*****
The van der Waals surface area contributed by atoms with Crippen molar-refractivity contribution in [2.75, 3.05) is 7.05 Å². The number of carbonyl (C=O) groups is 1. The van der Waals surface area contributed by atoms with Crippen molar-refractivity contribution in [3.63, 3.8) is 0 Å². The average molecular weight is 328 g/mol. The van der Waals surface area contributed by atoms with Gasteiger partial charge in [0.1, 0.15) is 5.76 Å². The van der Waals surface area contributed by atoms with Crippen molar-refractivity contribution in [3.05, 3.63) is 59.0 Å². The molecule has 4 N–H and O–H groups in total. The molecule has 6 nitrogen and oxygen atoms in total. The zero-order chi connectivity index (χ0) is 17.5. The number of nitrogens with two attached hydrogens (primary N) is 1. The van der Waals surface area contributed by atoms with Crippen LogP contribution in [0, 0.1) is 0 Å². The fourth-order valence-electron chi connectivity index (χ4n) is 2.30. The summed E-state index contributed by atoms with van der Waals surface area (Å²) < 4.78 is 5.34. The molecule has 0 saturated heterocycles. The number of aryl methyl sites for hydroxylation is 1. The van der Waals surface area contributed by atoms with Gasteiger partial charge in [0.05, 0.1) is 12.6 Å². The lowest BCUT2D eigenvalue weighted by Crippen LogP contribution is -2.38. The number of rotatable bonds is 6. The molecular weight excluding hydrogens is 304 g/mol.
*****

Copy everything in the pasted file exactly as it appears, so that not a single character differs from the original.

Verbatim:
The van der Waals surface area contributed by atoms with Crippen molar-refractivity contribution in [2.75, 3.05) is 7.05 Å². The number of carbonyl (C=O) groups is 1. The van der Waals surface area contributed by atoms with Crippen molar-refractivity contribution in [3.63, 3.8) is 0 Å². The average molecular weight is 328 g/mol. The van der Waals surface area contributed by atoms with Gasteiger partial charge in [0.1, 0.15) is 5.76 Å². The van der Waals surface area contributed by atoms with Crippen molar-refractivity contribution in [3.05, 3.63) is 59.0 Å². The molecule has 4 N–H and O–H groups in total. The molecule has 6 nitrogen and oxygen atoms in total. The zero-order chi connectivity index (χ0) is 17.5. The number of nitrogens with two attached hydrogens (primary N) is 1. The van der Waals surface area contributed by atoms with Crippen LogP contribution in [0, 0.1) is 0 Å². The fourth-order valence-electron chi connectivity index (χ4n) is 2.30. The summed E-state index contributed by atoms with van der Waals surface area (Å²) < 4.78 is 5.34. The molecule has 0 saturated heterocycles. The number of aryl methyl sites for hydroxylation is 1. The van der Waals surface area contributed by atoms with Gasteiger partial charge in [0.05, 0.1) is 12.6 Å². The lowest BCUT2D eigenvalue weighted by Crippen LogP contribution is -2.38. The number of rotatable bonds is 6. The molecular weight excluding hydrogens is 304 g/mol.